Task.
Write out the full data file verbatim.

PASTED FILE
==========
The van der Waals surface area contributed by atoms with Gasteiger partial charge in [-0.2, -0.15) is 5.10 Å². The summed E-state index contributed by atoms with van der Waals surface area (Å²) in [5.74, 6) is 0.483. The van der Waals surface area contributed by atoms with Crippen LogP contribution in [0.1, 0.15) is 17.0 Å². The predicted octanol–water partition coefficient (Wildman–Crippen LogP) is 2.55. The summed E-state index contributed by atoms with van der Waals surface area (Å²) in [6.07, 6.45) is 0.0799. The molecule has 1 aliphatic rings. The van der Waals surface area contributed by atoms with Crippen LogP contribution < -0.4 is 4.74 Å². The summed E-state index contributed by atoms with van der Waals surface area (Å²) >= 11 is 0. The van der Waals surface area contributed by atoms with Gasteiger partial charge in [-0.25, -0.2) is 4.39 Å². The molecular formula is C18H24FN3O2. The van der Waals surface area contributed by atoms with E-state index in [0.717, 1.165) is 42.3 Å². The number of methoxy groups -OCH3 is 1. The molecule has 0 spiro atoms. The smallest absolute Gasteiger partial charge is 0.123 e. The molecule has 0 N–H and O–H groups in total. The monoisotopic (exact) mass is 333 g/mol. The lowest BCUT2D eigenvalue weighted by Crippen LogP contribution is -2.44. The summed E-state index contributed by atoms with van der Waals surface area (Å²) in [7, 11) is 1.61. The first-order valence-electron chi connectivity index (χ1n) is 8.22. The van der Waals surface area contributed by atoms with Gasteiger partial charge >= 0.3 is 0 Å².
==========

The van der Waals surface area contributed by atoms with Gasteiger partial charge in [-0.2, -0.15) is 5.10 Å². The summed E-state index contributed by atoms with van der Waals surface area (Å²) in [5.74, 6) is 0.483. The van der Waals surface area contributed by atoms with Crippen LogP contribution in [0.1, 0.15) is 17.0 Å². The predicted octanol–water partition coefficient (Wildman–Crippen LogP) is 2.55. The summed E-state index contributed by atoms with van der Waals surface area (Å²) in [6.07, 6.45) is 0.0799. The molecule has 1 aliphatic rings. The van der Waals surface area contributed by atoms with Crippen LogP contribution < -0.4 is 4.74 Å². The summed E-state index contributed by atoms with van der Waals surface area (Å²) >= 11 is 0. The van der Waals surface area contributed by atoms with Gasteiger partial charge in [-0.25, -0.2) is 4.39 Å². The molecular formula is C18H24FN3O2. The van der Waals surface area contributed by atoms with E-state index in [0.717, 1.165) is 42.3 Å². The number of methoxy groups -OCH3 is 1. The molecule has 0 spiro atoms. The smallest absolute Gasteiger partial charge is 0.123 e. The molecule has 0 N–H and O–H groups in total. The monoisotopic (exact) mass is 333 g/mol. The lowest BCUT2D eigenvalue weighted by Crippen LogP contribution is -2.44. The summed E-state index contributed by atoms with van der Waals surface area (Å²) in [7, 11) is 1.61. The first-order valence-electron chi connectivity index (χ1n) is 8.22. The van der Waals surface area contributed by atoms with Gasteiger partial charge >= 0.3 is 0 Å².